Forgotten your password?
Create an account
Get a badge for exploring all the steps to apply for Canadian citizenship!
Currently, it takes 12 months to process a citizenship application. This time always changes, and you can find the most updated processing times on the CIC website.
You can check your application status online or call the CIC Call Centre at 1-888-242‑2100 for more information.
Your application may be returned. CIC might review your application and return it for a few reasons. They will tell you what your options are when they return your application.
Your application will be processed. CIC will notify you and make a decision about your file, and whether to ask you for more information. You may be asked for an interview, to appear for in front of a citizenship judge, or to take a citizenship test. Find more details about what happens after you apply on the CIC website.
You need to tell CIC that you changed your address, whether you moved to a new apartment or a new country. If you don’t do this, you may not get important documents from CIC, and this may delay your application or cause CIC to refuse it.
Not everyone is interviewed. You may be asked for an interview so CIC can review your application and documents with you. You may also be evaluated on your knowledge of English, and/or French, and Canada.
You may be asked to provide fingerprints and/or court documents when you apply for citizenship. This is to make sure that you are not prohibited under the Citizenship Act.
Not everyone gets a residence questionnaire after submitting their citizenship applications. However, as CIC has been standardizing their citizenship application process, more people are being asked to fill one out.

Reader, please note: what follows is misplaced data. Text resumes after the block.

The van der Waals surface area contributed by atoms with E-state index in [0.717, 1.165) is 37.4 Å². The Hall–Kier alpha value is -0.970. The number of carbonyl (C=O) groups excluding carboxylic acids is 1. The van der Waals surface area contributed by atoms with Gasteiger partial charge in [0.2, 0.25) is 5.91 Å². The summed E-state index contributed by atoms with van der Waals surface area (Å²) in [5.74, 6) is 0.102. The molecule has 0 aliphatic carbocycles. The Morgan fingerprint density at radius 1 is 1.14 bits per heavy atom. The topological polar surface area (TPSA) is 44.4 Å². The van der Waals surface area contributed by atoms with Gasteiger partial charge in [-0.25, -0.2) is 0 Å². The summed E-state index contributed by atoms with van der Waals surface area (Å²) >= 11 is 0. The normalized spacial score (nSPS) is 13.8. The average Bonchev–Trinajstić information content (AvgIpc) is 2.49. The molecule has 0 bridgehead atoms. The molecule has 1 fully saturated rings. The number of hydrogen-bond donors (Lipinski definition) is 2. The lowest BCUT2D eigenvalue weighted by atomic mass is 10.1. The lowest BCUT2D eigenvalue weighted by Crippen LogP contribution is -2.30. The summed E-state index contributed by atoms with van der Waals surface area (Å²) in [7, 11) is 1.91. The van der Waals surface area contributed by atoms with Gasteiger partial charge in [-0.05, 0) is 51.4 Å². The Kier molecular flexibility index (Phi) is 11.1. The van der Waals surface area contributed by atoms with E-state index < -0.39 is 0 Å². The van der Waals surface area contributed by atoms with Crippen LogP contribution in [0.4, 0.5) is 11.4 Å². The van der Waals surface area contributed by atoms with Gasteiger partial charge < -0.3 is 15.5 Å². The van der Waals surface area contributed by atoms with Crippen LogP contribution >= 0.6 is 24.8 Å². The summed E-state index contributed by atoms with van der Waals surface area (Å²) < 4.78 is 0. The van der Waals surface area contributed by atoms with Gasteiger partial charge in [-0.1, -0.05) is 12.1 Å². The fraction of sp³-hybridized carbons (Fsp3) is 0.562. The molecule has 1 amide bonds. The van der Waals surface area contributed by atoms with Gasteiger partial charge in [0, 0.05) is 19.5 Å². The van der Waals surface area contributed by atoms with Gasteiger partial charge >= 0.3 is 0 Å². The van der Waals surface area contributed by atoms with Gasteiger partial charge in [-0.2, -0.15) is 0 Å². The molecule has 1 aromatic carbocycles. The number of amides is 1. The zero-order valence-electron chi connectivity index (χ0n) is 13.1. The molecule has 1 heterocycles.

If you live with your parents and have no bills in your name to prove your residency, you should still try to provide as much information about your residency in Canada, including information about living with your parents.
You cannot become a citizen if you are in prison, on parole or on probation. If you are on probation or are charged with an offence and are awaiting trial, you should wait until after the probation has ended or the trial is over to apply for citizenship. However, your time in prison or parole may not count towards residence in Canada, so you may not meet the residence requirement to apply for citizenship.
If you have been ordered to leave Canada (a Removal Order), you cannot apply to become a Canadian citizen.
If you legally change your name after you have applied for citizenship, you have a few options. You can submit supporting documents to CIC letting them know your name has changed. Alternatively, you can choose to let CIC continue processing your application, and file a request to change your name after you get a citizenship certificate.
Please check this chart to see if any of these changes affect you.